Top Reads for November
Now that we must succumb to darkness by 5pm every day, it’s time to get cozy with some autumn-appropriate literature, including a buzzy debut from Nana Kwame Adjei-Brenyah, Susan Orlean’s latest on libraries, and more.
Stephanie: Once in a while, a new voice comes along that is perfectly attuned to the moment we live in, a voice that is impossible to ignore. Nana Kwame Adjei-Brenyah is that voice. The 27-year-old’s debut, Friday Black, is a searing short story collection that delivers on both style and substance. The author skillfully weaves together elements of satire and magical realism with today’s most pressing, politically-charged issues — racism, abortion, rampant consumerism — to create otherworldly tales that are haunting and achingly relevant. But don’t just take my word for it; Friday Black has been lauded as the breakout of the year by beloved literary giants George Saunders, Roxane Gay, and Tommy Orange (to name a few).
The Library Book
Katie: Part true-crime detective book, part history book filled with fascinating anecdotes, the newest book from Susan Orlean (The Orchid Thief) is all love. Love for libraries and the lionhearted public servants who work doggedly to keep library doors wide open for their communities.
The Library Book sucked me in with the same trick Erik Larson uses in his thrilling The Devil in the White City. Larson uses the lure of a hunt for a serial killer to get readers caught up in the history of architecture during the 1893 World’s Fair in Chicago. Orlean begins with a disastrous fire that consumed the Los Angeles Central Library in 1986 (the biggest library fire in American history at the time) and the subsequent search for the suspected arsonist. She uses that hunt for the fire starter to ignite readers’ interest in the history and daily operations of the Los Angeles public library. She digs beneath the library’s quiet hum to unearth the many bustling departments and intriguing personalities at the heart of this institution that symbolizes shared knowledge and inclusive community.
Delight in discovery powers this book. Orlean feeds readers’ curiosity. On each page you’ll find yourself fascinated by objects and events you’ve never imagined you’d be interested in before.
Everything’s Trash, But It’s Okay
Zoe: I am openly and unashamedly obsessed with Phoebe Robinson. (Case in point: My coworker met her and asked her to record a happy birthday video for me two years ago, and then forgot to get an autograph for himself.) Her newest book, Everything’s Trash, But It’s Okay, has reminded me why I fell in love with her humor in the first place. Let’s face it, the world is currently a dumpster fire, but hearing Phoebe’s take on everything from politics and race to dating and unrealistic beauty standards is a reminder that we’re not alone in how we may be feeling.
Phoebe’s stories are relatable and funny. They touch on everything from online dating disasters, hiding your financial struggles from your parents (who had a much easier time being successful after college), and leaving important work deadlines to the last minute.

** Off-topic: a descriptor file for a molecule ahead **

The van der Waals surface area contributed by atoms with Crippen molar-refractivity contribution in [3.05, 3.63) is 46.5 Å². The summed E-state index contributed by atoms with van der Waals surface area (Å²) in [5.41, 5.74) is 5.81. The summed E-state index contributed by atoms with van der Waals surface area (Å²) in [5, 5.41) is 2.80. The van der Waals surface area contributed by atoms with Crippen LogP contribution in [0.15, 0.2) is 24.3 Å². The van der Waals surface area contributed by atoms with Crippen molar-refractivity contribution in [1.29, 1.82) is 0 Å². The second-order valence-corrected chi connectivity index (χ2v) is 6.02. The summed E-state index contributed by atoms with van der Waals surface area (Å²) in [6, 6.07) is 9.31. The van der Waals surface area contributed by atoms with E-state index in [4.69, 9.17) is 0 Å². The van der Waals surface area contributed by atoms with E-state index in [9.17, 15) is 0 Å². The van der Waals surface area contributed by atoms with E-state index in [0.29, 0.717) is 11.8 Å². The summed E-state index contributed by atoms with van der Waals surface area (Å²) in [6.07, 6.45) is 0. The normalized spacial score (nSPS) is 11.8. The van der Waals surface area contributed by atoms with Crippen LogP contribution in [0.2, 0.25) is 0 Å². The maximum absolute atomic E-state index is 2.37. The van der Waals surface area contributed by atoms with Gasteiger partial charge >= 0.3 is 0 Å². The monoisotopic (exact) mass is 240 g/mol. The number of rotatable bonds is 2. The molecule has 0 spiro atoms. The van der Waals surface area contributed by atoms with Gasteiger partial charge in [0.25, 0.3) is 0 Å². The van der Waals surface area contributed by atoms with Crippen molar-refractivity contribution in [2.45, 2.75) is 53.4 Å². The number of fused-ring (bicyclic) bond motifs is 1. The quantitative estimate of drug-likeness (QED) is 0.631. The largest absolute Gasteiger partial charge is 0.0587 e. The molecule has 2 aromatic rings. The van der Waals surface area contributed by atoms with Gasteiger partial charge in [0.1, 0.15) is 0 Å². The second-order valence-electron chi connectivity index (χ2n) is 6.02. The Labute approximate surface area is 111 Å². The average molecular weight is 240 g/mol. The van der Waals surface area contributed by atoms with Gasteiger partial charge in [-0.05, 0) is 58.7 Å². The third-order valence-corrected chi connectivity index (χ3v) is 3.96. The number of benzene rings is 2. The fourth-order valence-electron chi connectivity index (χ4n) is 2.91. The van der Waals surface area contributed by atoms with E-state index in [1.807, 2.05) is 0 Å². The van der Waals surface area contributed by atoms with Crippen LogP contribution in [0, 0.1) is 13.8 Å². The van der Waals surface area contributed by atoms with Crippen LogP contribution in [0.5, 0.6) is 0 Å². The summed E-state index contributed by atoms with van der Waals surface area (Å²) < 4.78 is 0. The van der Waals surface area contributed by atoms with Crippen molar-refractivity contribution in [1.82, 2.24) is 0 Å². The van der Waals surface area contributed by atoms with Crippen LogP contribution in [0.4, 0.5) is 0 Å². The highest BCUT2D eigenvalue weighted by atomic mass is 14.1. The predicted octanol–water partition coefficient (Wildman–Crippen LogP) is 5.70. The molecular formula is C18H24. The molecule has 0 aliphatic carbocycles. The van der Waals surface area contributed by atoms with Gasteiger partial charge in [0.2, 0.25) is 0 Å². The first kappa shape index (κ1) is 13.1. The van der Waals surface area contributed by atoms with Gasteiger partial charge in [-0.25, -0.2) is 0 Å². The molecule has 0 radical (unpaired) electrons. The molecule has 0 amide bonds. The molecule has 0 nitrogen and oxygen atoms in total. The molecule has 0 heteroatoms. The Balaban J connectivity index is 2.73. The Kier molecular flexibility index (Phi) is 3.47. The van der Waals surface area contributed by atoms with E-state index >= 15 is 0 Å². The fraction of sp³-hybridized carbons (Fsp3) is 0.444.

Listening to Phoebe narrate this book is similar to listening to one of her two wildly successful podcasts, where you feel as though you’re having a conversation with an old friend. Phoebe invites the audience to celebrate her successes and laugh at her misfortunes, all while peppering each essay with statistics to connect her stories with the current climate. Everything may be trash and the world may feel like it’s on fire, but this book is a delightful reprieve from the flames.
Marissa: For the aspiring writers out there, November is National Novel Writing Month, and you could do a lot worse than taking inspiration from Stephen King. You don’t need to be a King fan or horror aficionado to be drawn into his memoir On Writing. It’s not your typical, formulaic how-to-write book (though it does include some concrete tips), but a description of how one writer approaches the craft. He describes his authorial formation, from a kid scribbling short stories into the prolific, bestselling author he’s known as today. All too aware of his “unliterary” reputation and sometimes less than flattering critical reception, he tackles the subject of his experiences with honesty and humor. Stephen King writes as if it’s the only thing he was put on this earth to do, and whether you’re a fan of his books or not, it’s a fascinating look at a towering figure in the publishing industry.
Ashley: Recently, Scribd has gotten an influx of audiobooks from Hachette, including Less by Andrew Sean Greer (which won the Pulitzer Prize), The Power by Naomi Alderman (the feminist dystopia that’s kicked off a craze), and Pachinko by Min Jin Lee (a National Book Awards finalist and end-of-year list-topper). But most importantly, it means that all of Nicholas Sparks’ more recent works — including his latest, Every Breath — are now available.
Everybody has a big genre writer that they love to death, and mine (fittingly) is Nicholas Sparks. And I’m happy to say that Every Breath is a return to form for the writer who stole our hearts with The Notebook and A Walk to Remember. In it, Tru Walls, a safari guide from Zimbabwe, ends up in Sunset Beach, North Carolina to meet his biological father for the first time. There, he not only meets his father, but the love of his life, Hope Anderson. Except North Carolina is pretty far from Zimbabwe, life is full of hard choices, fate is alternately kind and cruel, and this is a Sparks novel. Get cozy and prepare for a good cry.
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